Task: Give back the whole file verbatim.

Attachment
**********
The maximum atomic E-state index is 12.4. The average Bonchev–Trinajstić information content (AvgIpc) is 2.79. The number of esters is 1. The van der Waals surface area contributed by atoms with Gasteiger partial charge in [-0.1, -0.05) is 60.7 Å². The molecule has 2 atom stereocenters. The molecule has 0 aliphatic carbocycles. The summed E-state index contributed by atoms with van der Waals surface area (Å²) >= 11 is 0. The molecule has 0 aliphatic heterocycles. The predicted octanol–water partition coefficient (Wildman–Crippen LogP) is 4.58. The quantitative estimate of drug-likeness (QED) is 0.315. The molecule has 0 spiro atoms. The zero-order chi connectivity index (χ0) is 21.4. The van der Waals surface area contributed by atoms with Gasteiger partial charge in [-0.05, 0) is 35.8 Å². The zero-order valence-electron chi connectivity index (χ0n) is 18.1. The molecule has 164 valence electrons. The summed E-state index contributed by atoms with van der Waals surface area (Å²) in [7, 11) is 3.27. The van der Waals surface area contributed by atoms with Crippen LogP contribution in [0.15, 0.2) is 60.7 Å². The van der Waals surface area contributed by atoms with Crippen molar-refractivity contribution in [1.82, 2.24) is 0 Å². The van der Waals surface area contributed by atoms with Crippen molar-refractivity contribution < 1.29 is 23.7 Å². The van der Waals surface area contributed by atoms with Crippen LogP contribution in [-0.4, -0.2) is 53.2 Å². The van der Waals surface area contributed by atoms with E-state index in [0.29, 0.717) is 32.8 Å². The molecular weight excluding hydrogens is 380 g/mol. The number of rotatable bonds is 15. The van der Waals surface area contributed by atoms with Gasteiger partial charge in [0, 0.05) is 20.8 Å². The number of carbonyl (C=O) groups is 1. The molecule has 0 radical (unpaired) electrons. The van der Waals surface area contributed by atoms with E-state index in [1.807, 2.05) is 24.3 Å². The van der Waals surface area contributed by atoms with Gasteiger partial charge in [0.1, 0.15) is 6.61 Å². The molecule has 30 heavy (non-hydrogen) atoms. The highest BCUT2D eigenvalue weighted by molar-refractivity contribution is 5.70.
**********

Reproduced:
The maximum atomic E-state index is 12.4. The average Bonchev–Trinajstić information content (AvgIpc) is 2.79. The number of esters is 1. The van der Waals surface area contributed by atoms with Gasteiger partial charge in [-0.1, -0.05) is 60.7 Å². The molecule has 2 atom stereocenters. The molecule has 0 aliphatic carbocycles. The summed E-state index contributed by atoms with van der Waals surface area (Å²) >= 11 is 0. The molecule has 0 aliphatic heterocycles. The predicted octanol–water partition coefficient (Wildman–Crippen LogP) is 4.58. The quantitative estimate of drug-likeness (QED) is 0.315. The molecule has 0 spiro atoms. The zero-order chi connectivity index (χ0) is 21.4. The van der Waals surface area contributed by atoms with Gasteiger partial charge in [-0.05, 0) is 35.8 Å². The zero-order valence-electron chi connectivity index (χ0n) is 18.1. The molecule has 164 valence electrons. The summed E-state index contributed by atoms with van der Waals surface area (Å²) in [7, 11) is 3.27. The van der Waals surface area contributed by atoms with Crippen LogP contribution in [0.15, 0.2) is 60.7 Å². The van der Waals surface area contributed by atoms with Crippen molar-refractivity contribution in [1.82, 2.24) is 0 Å². The van der Waals surface area contributed by atoms with Crippen molar-refractivity contribution < 1.29 is 23.7 Å². The van der Waals surface area contributed by atoms with Crippen LogP contribution in [-0.4, -0.2) is 53.2 Å². The van der Waals surface area contributed by atoms with E-state index in [0.29, 0.717) is 32.8 Å². The molecular weight excluding hydrogens is 380 g/mol. The number of rotatable bonds is 15. The van der Waals surface area contributed by atoms with Gasteiger partial charge in [0, 0.05) is 20.8 Å². The number of carbonyl (C=O) groups is 1. The molecule has 0 radical (unpaired) electrons. The van der Waals surface area contributed by atoms with E-state index in [1.807, 2.05) is 24.3 Å². The van der Waals surface area contributed by atoms with Gasteiger partial charge in [0.1, 0.15) is 6.61 Å². The molecule has 30 heavy (non-hydrogen) atoms. The highest BCUT2D eigenvalue weighted by molar-refractivity contribution is 5.70.